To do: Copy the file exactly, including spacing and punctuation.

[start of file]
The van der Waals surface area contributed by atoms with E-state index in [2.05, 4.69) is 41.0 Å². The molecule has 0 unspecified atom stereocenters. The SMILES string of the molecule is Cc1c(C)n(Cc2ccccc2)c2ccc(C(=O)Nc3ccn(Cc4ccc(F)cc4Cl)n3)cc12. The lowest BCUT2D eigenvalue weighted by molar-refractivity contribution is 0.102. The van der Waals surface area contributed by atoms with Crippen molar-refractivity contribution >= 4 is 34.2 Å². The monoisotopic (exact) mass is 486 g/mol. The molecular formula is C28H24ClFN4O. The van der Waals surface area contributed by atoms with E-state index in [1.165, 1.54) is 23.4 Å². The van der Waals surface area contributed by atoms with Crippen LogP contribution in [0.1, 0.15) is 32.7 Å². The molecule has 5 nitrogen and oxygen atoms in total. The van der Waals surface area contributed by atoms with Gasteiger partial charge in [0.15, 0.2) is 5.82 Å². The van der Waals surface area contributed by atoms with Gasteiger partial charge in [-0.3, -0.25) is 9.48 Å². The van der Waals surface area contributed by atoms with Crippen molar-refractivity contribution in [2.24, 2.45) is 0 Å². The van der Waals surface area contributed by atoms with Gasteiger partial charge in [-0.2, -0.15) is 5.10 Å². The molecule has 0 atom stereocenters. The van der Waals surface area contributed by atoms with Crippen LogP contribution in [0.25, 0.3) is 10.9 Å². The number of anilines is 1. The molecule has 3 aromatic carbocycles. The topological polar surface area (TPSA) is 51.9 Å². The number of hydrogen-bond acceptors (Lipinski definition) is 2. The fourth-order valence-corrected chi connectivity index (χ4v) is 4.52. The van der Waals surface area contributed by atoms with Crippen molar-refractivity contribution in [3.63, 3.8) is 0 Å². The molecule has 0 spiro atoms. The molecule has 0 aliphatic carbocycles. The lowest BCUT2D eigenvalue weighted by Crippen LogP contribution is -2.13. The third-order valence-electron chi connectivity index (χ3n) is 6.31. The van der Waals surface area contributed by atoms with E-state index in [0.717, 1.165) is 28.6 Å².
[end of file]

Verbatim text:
The van der Waals surface area contributed by atoms with E-state index in [2.05, 4.69) is 41.0 Å². The molecule has 0 unspecified atom stereocenters. The SMILES string of the molecule is Cc1c(C)n(Cc2ccccc2)c2ccc(C(=O)Nc3ccn(Cc4ccc(F)cc4Cl)n3)cc12. The lowest BCUT2D eigenvalue weighted by molar-refractivity contribution is 0.102. The van der Waals surface area contributed by atoms with Crippen molar-refractivity contribution >= 4 is 34.2 Å². The monoisotopic (exact) mass is 486 g/mol. The molecular formula is C28H24ClFN4O. The van der Waals surface area contributed by atoms with E-state index in [1.165, 1.54) is 23.4 Å². The van der Waals surface area contributed by atoms with Crippen LogP contribution in [0.1, 0.15) is 32.7 Å². The molecule has 5 nitrogen and oxygen atoms in total. The van der Waals surface area contributed by atoms with Gasteiger partial charge in [0.15, 0.2) is 5.82 Å². The van der Waals surface area contributed by atoms with Gasteiger partial charge in [-0.3, -0.25) is 9.48 Å². The van der Waals surface area contributed by atoms with Crippen molar-refractivity contribution in [2.24, 2.45) is 0 Å². The van der Waals surface area contributed by atoms with Gasteiger partial charge in [-0.2, -0.15) is 5.10 Å². The molecule has 0 atom stereocenters. The van der Waals surface area contributed by atoms with Crippen LogP contribution in [0.25, 0.3) is 10.9 Å². The number of anilines is 1. The molecule has 3 aromatic carbocycles. The topological polar surface area (TPSA) is 51.9 Å². The number of hydrogen-bond acceptors (Lipinski definition) is 2. The fourth-order valence-corrected chi connectivity index (χ4v) is 4.52. The van der Waals surface area contributed by atoms with Crippen molar-refractivity contribution in [3.63, 3.8) is 0 Å². The molecule has 0 spiro atoms. The molecule has 0 aliphatic carbocycles. The lowest BCUT2D eigenvalue weighted by Crippen LogP contribution is -2.13. The third-order valence-electron chi connectivity index (χ3n) is 6.31. The van der Waals surface area contributed by atoms with E-state index in [0.717, 1.165) is 28.6 Å².